Imagine yourself at a gathering. Big or small, it doesn’t matter (because with anxiety, even the smallest things can seem gigantic). Perhaps it’s a family get-together, coffee with acquaintances, a meeting, or a pancake feed for your kids’ school. You’re there, others are there, and your anxiety is there. How do you feel?
Perhaps your mind races with thoughts of worry and what-ifs and worst-case scenarios. Surely something is going to happen to negatively affect your life or someone else’s. You’ll be judged to be ridiculously incompetent. Will you be fired, laughed at or ostracized? Will your kids be laughed at or shunned by teachers? Your thoughts spiral out of control, threatening to take the rest of you with them. Maybe you sweat, tremble, feel sick or get sick. Whatever your anxiety symptoms, they’re likely miserable.
Anxiety Can Cause Loneliness
It’s understandable why someone with anxiety would want to avoid this. Avoiding unpleasant situations does seem like a logical way to manage anxiety; unfortunately, however, it doesn’t work and can actually make anxiety increasingly worse.
Here’s what happens: We want and need to reduce our anxiety. With any type of anxiety disorder, being around other people can cause anxiety to skyrocket. Therefore, we isolate. We pull away from people and uncomfortable situations in order to keep our anxiety in check. We stay home, often alone. If there are times we have to be among others, we distance ourselves as much as possible.
Keeping to ourselves all the time means we are by ourselves all the time. That’s lonely.
Loneliness Can Cause Anxiety
Loneliness and isolation don’t feel good. With no one to talk to, to share with, to laugh with, humans begin to wither. We’re meant to be social creatures and we need human contact. Without it, depression is very common. Further, rather than decreasing, our anxiety often worsens. The longer we stay away from the world, the more frightening and anxiety-provoking it becomes to venture forth among other people.
It’s a vicious cycle. Anxiety makes us feel awful and we begin to loathe or even fear to be with others. We isolate ourselves to feel better. But then we begin to feel very lonely and we feel worse. We’d like to ease our loneliness but the mere thought of trying makes our anxiety skyrocket, so we remain isolated. And the beasts of anxiety and loneliness feed off each other, growing more powerful while we shrink.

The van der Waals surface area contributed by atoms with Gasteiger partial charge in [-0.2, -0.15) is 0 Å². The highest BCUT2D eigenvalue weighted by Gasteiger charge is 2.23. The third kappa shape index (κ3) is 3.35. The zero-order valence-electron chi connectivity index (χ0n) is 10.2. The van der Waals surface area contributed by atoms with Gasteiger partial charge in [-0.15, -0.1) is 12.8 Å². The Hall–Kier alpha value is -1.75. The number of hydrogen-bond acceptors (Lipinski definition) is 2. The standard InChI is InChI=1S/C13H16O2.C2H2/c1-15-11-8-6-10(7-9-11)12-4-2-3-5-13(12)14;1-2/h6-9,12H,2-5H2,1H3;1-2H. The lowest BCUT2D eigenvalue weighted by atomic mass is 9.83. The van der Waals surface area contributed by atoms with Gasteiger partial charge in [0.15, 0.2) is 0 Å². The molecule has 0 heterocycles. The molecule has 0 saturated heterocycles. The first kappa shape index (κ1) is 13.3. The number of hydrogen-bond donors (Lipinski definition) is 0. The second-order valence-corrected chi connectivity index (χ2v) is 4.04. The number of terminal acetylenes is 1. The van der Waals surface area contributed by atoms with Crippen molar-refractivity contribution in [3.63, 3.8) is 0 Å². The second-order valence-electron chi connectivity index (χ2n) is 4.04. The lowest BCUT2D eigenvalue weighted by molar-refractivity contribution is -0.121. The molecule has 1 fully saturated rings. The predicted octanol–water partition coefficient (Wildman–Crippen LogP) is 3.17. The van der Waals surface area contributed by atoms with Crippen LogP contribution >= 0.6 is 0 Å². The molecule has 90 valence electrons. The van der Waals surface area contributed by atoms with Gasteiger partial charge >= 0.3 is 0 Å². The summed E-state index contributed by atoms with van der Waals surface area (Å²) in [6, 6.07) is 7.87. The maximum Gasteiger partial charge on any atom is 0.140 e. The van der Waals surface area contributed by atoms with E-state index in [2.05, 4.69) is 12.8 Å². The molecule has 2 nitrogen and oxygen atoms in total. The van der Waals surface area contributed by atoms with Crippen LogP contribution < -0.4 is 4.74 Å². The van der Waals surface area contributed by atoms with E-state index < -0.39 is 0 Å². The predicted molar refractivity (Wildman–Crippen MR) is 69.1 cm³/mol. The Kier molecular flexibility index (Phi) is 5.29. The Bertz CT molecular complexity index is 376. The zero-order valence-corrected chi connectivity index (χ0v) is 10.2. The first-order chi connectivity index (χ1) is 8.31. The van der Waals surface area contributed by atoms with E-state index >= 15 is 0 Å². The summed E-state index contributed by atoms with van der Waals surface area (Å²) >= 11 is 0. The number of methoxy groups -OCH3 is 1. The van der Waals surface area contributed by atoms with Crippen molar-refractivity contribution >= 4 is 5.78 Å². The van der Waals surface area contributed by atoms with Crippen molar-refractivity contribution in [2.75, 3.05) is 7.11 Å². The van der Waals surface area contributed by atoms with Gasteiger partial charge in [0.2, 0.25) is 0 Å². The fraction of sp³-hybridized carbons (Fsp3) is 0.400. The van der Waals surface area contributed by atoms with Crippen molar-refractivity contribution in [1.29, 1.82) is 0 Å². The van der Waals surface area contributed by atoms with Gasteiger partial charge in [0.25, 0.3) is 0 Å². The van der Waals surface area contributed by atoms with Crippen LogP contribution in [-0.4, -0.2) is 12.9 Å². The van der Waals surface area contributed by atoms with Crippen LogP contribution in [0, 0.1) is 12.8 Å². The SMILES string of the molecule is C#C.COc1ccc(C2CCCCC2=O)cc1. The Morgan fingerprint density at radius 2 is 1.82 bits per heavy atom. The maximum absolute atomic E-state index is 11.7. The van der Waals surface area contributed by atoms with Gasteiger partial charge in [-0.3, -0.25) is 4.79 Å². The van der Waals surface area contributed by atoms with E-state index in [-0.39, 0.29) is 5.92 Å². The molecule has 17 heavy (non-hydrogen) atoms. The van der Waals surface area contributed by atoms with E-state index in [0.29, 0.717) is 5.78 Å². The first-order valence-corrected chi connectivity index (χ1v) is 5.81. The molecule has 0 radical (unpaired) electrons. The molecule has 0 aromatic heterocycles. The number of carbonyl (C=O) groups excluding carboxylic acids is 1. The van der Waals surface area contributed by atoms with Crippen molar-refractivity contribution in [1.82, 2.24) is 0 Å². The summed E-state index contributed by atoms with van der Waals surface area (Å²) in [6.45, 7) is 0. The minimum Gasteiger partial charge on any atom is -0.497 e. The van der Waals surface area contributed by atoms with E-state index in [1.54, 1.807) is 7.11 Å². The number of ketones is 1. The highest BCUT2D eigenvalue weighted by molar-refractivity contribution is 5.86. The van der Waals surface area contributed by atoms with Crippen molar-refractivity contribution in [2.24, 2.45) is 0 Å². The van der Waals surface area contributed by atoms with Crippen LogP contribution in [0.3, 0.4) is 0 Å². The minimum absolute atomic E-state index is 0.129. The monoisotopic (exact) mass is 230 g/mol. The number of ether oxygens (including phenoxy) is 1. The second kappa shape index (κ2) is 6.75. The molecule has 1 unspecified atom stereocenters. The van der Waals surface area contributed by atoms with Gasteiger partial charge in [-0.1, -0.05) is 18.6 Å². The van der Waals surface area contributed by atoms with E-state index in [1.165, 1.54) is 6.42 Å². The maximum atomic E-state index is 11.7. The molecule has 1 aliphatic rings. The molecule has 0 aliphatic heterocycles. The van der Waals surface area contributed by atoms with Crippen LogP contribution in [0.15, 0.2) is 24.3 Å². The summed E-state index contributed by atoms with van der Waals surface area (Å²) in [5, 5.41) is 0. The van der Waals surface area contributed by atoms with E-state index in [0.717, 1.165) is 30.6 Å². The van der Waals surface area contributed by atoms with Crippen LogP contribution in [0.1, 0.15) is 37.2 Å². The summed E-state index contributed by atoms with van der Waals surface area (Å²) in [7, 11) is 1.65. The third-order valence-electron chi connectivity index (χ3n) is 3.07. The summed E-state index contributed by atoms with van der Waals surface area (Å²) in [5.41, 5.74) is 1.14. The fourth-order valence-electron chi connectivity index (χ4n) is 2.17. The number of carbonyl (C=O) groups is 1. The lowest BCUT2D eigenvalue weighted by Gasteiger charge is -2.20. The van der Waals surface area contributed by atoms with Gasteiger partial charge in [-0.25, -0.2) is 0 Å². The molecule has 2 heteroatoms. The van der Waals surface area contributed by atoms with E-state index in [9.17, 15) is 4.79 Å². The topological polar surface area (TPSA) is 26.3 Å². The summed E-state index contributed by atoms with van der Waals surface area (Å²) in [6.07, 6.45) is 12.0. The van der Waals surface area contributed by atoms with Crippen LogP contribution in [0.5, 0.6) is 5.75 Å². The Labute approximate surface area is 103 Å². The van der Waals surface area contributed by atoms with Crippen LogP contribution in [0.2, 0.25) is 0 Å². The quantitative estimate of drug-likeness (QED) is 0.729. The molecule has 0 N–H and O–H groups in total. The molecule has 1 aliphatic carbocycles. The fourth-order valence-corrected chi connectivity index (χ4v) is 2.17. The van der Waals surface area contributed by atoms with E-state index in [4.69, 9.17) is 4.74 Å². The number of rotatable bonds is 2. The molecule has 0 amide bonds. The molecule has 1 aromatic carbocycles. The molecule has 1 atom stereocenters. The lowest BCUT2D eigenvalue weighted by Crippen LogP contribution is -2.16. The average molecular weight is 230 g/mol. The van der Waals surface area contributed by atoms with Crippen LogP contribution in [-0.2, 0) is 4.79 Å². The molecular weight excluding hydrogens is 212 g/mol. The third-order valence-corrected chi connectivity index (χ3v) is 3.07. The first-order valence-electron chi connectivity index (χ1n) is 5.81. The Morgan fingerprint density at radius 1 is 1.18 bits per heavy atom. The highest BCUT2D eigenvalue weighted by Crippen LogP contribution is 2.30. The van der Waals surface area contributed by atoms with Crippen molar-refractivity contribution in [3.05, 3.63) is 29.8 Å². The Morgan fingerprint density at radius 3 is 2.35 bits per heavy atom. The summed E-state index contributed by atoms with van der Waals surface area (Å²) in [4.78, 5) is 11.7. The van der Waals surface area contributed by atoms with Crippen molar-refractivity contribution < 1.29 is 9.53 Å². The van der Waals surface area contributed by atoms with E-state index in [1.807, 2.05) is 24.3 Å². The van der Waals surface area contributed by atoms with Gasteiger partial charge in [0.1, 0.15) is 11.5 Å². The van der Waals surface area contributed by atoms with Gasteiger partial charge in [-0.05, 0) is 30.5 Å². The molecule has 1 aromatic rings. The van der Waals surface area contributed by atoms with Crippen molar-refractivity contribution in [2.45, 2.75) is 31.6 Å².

Tips for Decreasing Both Anxiety and Loneliness
Anxiety creates untrustworthy thoughts and keeps us stuck in our own heads. The key to breaking this cycle of anxiety and loneliness is to get out of our heads and into the world. This is, of course, much easier said than done. However, even though it’s difficult, it can be done. Here are a few ways to begin the process of ending isolation.
- Start small. You don’t have to jump into a crowded pool with both feet. Define one goal and plan small steps you can take to get there.
- Reach out to one person. Be it an acquaintance, friend, family member, neighbor, coworker or whomever; choose one person to connect with. Say hello. Make eye contact. Strike up a conversation (mentioning a current event or something about the person both work well). Focus on getting to know this one person before adding more.
- Volunteer or join a group. Put yourself in situations where you can be around people who share common interests with you. When people are busy, you can be too so you don’t feel like all eyes are on you. You can occupy yourself safely while observing others and finding people you’d like to approach.
- Give yourself an out. It can be extremely anxiety-provoking to be in a situation where you can’t leave and where you feel trapped. Give yourself permission to leave when you need to. For example, if you are at a family gathering and are often anxious at these things, promise yourself that you’ll stay for half an hour (or even less if you need it to be less). When that time is up, you can leave. Sometimes people surprise themselves and decide to stay longer. Knowing that you have an out can reduce anxiety enough to help you get by.
- Quality is more important than quantity. Television, movies and advertising sometimes make it seem that everyone in the world has dozens of friends. That’s not actually the case. It’s more common for people to have a small number of friends. Focus on building a quality relationship with one or just a few people.
So often when we live with anxiety, we want to be alone to decrease those anxious feelings. But isolation makes people lonely and loneliness increases anxiety. If you feel trapped in this cycle, recognize that it’s pretty common and you’re not alone. Know, too, that you can break the cycle.